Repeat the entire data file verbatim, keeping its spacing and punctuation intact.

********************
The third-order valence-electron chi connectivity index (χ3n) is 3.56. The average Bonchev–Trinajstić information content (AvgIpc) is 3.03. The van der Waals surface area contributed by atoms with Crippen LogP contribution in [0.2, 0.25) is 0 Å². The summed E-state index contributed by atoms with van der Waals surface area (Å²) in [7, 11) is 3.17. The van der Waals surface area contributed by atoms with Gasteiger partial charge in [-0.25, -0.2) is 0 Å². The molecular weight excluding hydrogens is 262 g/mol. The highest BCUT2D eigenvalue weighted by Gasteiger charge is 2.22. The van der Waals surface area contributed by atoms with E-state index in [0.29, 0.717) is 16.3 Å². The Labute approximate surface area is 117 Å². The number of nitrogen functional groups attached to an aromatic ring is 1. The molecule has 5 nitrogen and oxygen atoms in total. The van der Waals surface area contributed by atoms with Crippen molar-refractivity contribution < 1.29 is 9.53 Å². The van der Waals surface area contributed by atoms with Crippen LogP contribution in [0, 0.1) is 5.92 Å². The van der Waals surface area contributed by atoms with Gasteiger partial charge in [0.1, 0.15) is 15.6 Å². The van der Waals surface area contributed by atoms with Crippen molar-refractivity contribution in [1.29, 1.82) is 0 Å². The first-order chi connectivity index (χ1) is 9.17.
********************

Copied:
The third-order valence-electron chi connectivity index (χ3n) is 3.56. The average Bonchev–Trinajstić information content (AvgIpc) is 3.03. The van der Waals surface area contributed by atoms with Crippen LogP contribution in [0.2, 0.25) is 0 Å². The summed E-state index contributed by atoms with van der Waals surface area (Å²) in [7, 11) is 3.17. The van der Waals surface area contributed by atoms with Gasteiger partial charge in [-0.25, -0.2) is 0 Å². The molecular weight excluding hydrogens is 262 g/mol. The highest BCUT2D eigenvalue weighted by Gasteiger charge is 2.22. The van der Waals surface area contributed by atoms with E-state index in [0.29, 0.717) is 16.3 Å². The Labute approximate surface area is 117 Å². The number of nitrogen functional groups attached to an aromatic ring is 1. The molecule has 5 nitrogen and oxygen atoms in total. The van der Waals surface area contributed by atoms with Crippen molar-refractivity contribution < 1.29 is 9.53 Å². The van der Waals surface area contributed by atoms with Crippen LogP contribution in [0, 0.1) is 5.92 Å². The van der Waals surface area contributed by atoms with Gasteiger partial charge in [0.1, 0.15) is 15.6 Å². The van der Waals surface area contributed by atoms with Crippen molar-refractivity contribution in [1.29, 1.82) is 0 Å². The first-order chi connectivity index (χ1) is 9.17.